The Associated Press, and much of the press that has a relationship with it, is reacting with a rather disturbing bit of righteous indignation in the revelation that the U.S. Department Of Justice secret seizure of Associated Press telephone records.
The question is why did the DOJ feel it necessary to take such action against the AP?
From the preliminary looks of this, it’s much like investigations into News Corporation’s phone hacking claims.
Remember, Operation Elveden? That was where New Scotland Yard investigated claims of bribery of public officials by journalists with News Corporation. The result was the arrest of 100 people, some still in jail.
In that case, New Scotland Yard police became so imbedded in the operation of News Corporation, that the firm’s lawyers contended that press freedoms were being subverted. In that case, it was found that the actions of a few journalists poisoned the water for all.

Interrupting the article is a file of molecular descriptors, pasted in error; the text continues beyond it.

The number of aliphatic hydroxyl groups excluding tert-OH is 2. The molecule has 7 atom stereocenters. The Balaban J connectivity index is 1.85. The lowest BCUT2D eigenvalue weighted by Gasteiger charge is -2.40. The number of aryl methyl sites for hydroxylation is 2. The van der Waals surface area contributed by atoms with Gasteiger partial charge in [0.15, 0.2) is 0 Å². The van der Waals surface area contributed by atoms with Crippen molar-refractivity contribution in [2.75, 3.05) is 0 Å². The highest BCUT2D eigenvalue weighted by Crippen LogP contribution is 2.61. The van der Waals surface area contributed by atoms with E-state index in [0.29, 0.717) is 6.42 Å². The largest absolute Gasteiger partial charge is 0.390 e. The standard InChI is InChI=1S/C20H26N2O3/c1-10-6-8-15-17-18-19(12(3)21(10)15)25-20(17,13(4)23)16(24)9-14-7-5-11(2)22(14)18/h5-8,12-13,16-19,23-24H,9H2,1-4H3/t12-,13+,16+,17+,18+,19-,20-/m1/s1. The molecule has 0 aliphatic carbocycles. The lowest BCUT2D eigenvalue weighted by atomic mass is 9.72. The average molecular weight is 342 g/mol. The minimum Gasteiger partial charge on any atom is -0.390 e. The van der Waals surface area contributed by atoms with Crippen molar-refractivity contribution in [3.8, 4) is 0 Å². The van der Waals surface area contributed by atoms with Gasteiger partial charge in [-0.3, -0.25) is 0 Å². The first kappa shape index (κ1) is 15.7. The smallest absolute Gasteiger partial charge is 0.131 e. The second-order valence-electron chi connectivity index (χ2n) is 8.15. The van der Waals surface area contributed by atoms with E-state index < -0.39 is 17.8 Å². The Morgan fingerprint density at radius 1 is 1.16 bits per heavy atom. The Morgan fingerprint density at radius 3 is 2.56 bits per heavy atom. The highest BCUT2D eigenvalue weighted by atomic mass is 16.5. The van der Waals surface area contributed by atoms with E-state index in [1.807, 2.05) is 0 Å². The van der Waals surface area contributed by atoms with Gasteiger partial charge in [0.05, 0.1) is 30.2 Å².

Let’s hope that wasn’t the case with the Associated Press, but I am concerned that the AP’s reaction is not one of cooperation.
Let’s hope the Associated Press doesn’t go the way of News Corporation, and that’s another way of saying let’s hope the AP doesn’t have something to hide in the way of behavior that was a breach of national security.
The best action for the AP is to send a message of cooperation, not indignation.
No one is above the law, even as the AP would certainly be within its right to suggest that there may be an abuse of the law. Given that the words “national security” have been introduced, this is way above the News Corporation matter.